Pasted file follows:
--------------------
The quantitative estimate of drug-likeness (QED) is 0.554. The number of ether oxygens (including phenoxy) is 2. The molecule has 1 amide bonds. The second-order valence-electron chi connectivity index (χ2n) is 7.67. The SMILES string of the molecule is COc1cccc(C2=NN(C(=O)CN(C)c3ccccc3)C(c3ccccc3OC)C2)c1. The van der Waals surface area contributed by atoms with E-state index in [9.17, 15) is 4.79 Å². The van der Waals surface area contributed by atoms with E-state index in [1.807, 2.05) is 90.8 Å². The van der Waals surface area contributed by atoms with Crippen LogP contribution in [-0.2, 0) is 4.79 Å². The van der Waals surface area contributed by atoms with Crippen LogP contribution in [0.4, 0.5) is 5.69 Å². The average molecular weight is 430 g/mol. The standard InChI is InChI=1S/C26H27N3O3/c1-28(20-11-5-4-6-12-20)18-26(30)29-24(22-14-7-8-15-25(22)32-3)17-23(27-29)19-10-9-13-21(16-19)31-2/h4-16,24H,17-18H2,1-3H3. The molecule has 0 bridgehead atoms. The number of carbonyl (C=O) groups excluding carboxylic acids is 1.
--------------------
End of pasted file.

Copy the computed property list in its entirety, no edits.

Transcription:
The quantitative estimate of drug-likeness (QED) is 0.554. The number of ether oxygens (including phenoxy) is 2. The molecule has 1 amide bonds. The second-order valence-electron chi connectivity index (χ2n) is 7.67. The SMILES string of the molecule is COc1cccc(C2=NN(C(=O)CN(C)c3ccccc3)C(c3ccccc3OC)C2)c1. The van der Waals surface area contributed by atoms with E-state index in [9.17, 15) is 4.79 Å². The van der Waals surface area contributed by atoms with E-state index in [1.807, 2.05) is 90.8 Å². The van der Waals surface area contributed by atoms with Crippen LogP contribution in [-0.2, 0) is 4.79 Å². The van der Waals surface area contributed by atoms with Crippen LogP contribution in [0.4, 0.5) is 5.69 Å². The average molecular weight is 430 g/mol. The standard InChI is InChI=1S/C26H27N3O3/c1-28(20-11-5-4-6-12-20)18-26(30)29-24(22-14-7-8-15-25(22)32-3)17-23(27-29)19-10-9-13-21(16-19)31-2/h4-16,24H,17-18H2,1-3H3. The molecule has 0 bridgehead atoms. The number of carbonyl (C=O) groups excluding carboxylic acids is 1.